The room spun and Daisy was forced to use the counter to steady herself or risk ending up face down on the bloodstained floor. Her vision blurred as her eyes filled with tears and she quickly swiped them away.

Under normal circumstances Daisy wasn’t much of a crier, at least not in front of people. She didn’t believe that crying was a weakness. In fact, she’d always felt that a good cry was rather cleansing. But she wouldn’t let others see her cry. She couldn’t allow that. Not ever. Not again.

Yet, try as she might, she couldn’t stop the tears.

Her head swam with more emotions then she was prepared to deal with: Fear of dying. Grief over the death of two people. Guilt for not being able to prevent the murder of the one and for ending the life of the other. Fear of the possible legal ramifications. Rage for being forced to take a life. And finally both the joy and the guilt that struggled within her for no other reason than surviving.

And so the tears came quick and they came easy.

She felt what she figured was supposed to be a comforting hand on her shoulder — the tall coward — and she shook it off with a growl.

“Uh,” he said.

“Go to Hell,” she said with a tightness.

She dabbed at her eyes, seeing nothing but tears.

“Uh,” the guy said again.

“What!?” Daisy spun on him with such a quickness that she could hear the air rush by her ears.

He stood there pale and shaking, his eyes wide like a pair of coffee mugs. His right hand still hung at his side and clutched at the gun. His left arm rose and he pointed at something behind Daisy.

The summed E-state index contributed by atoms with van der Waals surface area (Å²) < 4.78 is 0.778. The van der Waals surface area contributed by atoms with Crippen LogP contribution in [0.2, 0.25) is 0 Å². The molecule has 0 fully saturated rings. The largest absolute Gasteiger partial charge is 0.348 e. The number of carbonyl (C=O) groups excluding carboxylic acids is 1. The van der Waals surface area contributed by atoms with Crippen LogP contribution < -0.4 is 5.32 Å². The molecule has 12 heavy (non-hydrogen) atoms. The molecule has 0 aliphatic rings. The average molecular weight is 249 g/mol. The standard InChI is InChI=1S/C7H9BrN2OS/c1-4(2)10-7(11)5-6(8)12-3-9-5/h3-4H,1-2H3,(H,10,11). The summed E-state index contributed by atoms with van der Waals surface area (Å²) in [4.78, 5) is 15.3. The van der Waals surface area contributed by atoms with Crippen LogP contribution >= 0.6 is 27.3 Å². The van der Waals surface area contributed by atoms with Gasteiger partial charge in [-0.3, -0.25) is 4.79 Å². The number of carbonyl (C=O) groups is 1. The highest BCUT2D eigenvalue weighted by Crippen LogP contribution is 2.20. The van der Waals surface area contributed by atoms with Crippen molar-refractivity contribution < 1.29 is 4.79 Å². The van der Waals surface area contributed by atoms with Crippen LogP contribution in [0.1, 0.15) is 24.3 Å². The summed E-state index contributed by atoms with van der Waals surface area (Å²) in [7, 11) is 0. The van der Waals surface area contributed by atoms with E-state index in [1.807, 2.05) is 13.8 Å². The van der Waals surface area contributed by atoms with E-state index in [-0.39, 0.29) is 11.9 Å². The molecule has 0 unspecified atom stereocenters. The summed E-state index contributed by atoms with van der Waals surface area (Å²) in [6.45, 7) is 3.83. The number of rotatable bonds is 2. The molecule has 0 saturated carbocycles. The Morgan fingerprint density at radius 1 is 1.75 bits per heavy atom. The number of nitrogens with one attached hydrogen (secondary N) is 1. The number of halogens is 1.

She turned. She blinked. It was impossible. The old man was on his feet. Her knife still protruded from his chest. Blood oozed from around the blade, but it looked wrong. It was black, almost gelatinous.

“How?” The guy said from behind him. “You killed him.”

“I guess I didn’t kill him hard enough,” she replied.

If only she were as confident as she sounded. She was, instead, about to pee her pants. But she wasn’t about to let this guy see how scared she was.

Still, she had to do something.

“Shoot him,” she said without turning around.


“Shoot him,” she repeated. “You have the gun, asshole.”

The guy behind her didn’t reply, and she didn’t have the time to turn around to see just what the hell was taking him so damn long. The old man was already on top of her. She acted without thinking.

She planted her left hand on the old man’s chest, holding him back. It wasn’t easy. As frail and ancient as he looked, even with a knife sticking out of him, the old man was surprisingly strong. His teeth snapped at her as he struggled against Daisy’s restraining hand. She couldn’t hold him long. But then, she hadn’t planned to.

But then she saw something that made her pause. There was something in the old man’s mouth. Something black and shiny. Something that moved, almost skittered behind his teeth. She nearly dropped her arm and let the old man get her. Which is what snapped her back to attention.

She reached out with her other hand and took hold of the knife handle. Then she pushed as hard as she could. The old man stumbled back a few steps but the knife remained in her hand.

The old man recovered with another growl and came at her once again.

Then the tall criminal stepped up beside her, the gun held out before him, pointing at the old man.

She looked up at him and found that he had no compunction against letting his fear show, he wore it openly on his face as he opened fire.

Here ends Chapter Five.

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